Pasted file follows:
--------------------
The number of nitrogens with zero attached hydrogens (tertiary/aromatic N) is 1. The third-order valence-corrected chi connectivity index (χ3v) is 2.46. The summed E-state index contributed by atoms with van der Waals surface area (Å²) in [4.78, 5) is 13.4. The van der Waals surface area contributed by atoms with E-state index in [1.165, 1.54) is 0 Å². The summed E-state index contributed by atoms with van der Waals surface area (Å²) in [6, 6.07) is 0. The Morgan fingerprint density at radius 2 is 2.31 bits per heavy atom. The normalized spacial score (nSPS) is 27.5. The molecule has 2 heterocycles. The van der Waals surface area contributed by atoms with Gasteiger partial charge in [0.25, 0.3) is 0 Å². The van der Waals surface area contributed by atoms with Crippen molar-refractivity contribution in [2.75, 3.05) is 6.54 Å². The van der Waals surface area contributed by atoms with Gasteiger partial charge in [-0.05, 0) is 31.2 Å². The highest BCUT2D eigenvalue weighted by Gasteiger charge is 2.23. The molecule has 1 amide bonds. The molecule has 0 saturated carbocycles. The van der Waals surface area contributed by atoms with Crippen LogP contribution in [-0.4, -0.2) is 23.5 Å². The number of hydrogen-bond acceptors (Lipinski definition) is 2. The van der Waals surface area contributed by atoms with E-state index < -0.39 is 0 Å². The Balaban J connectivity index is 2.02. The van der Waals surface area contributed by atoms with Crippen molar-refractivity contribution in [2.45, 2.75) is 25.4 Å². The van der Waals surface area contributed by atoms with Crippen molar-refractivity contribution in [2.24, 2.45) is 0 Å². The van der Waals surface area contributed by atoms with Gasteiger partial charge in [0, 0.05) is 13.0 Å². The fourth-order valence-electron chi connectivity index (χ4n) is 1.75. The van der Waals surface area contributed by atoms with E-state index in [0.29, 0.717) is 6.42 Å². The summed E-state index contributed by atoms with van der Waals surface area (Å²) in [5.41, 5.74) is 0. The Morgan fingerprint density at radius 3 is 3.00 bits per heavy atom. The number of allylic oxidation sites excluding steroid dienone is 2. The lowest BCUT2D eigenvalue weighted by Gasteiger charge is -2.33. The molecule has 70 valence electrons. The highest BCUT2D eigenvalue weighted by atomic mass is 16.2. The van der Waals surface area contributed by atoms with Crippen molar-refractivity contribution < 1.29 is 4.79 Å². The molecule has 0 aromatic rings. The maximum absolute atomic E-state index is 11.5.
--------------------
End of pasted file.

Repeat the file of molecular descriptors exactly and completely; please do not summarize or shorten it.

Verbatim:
The number of nitrogens with zero attached hydrogens (tertiary/aromatic N) is 1. The third-order valence-corrected chi connectivity index (χ3v) is 2.46. The summed E-state index contributed by atoms with van der Waals surface area (Å²) in [4.78, 5) is 13.4. The van der Waals surface area contributed by atoms with E-state index in [1.165, 1.54) is 0 Å². The summed E-state index contributed by atoms with van der Waals surface area (Å²) in [6, 6.07) is 0. The Morgan fingerprint density at radius 2 is 2.31 bits per heavy atom. The normalized spacial score (nSPS) is 27.5. The molecule has 2 heterocycles. The van der Waals surface area contributed by atoms with Gasteiger partial charge in [0.25, 0.3) is 0 Å². The van der Waals surface area contributed by atoms with Crippen molar-refractivity contribution in [2.75, 3.05) is 6.54 Å². The van der Waals surface area contributed by atoms with Gasteiger partial charge in [-0.05, 0) is 31.2 Å². The highest BCUT2D eigenvalue weighted by Gasteiger charge is 2.23. The molecule has 1 amide bonds. The molecule has 0 saturated carbocycles. The van der Waals surface area contributed by atoms with Crippen LogP contribution in [-0.4, -0.2) is 23.5 Å². The number of hydrogen-bond acceptors (Lipinski definition) is 2. The van der Waals surface area contributed by atoms with E-state index < -0.39 is 0 Å². The Balaban J connectivity index is 2.02. The van der Waals surface area contributed by atoms with Crippen molar-refractivity contribution in [2.45, 2.75) is 25.4 Å². The van der Waals surface area contributed by atoms with Crippen molar-refractivity contribution in [2.24, 2.45) is 0 Å². The van der Waals surface area contributed by atoms with Gasteiger partial charge in [0, 0.05) is 13.0 Å². The fourth-order valence-electron chi connectivity index (χ4n) is 1.75. The van der Waals surface area contributed by atoms with E-state index in [0.29, 0.717) is 6.42 Å². The summed E-state index contributed by atoms with van der Waals surface area (Å²) in [5.41, 5.74) is 0. The Morgan fingerprint density at radius 3 is 3.00 bits per heavy atom. The number of allylic oxidation sites excluding steroid dienone is 2. The lowest BCUT2D eigenvalue weighted by Gasteiger charge is -2.33. The molecule has 70 valence electrons. The highest BCUT2D eigenvalue weighted by atomic mass is 16.2. The van der Waals surface area contributed by atoms with Crippen molar-refractivity contribution < 1.29 is 4.79 Å². The molecule has 0 aromatic rings. The maximum absolute atomic E-state index is 11.5.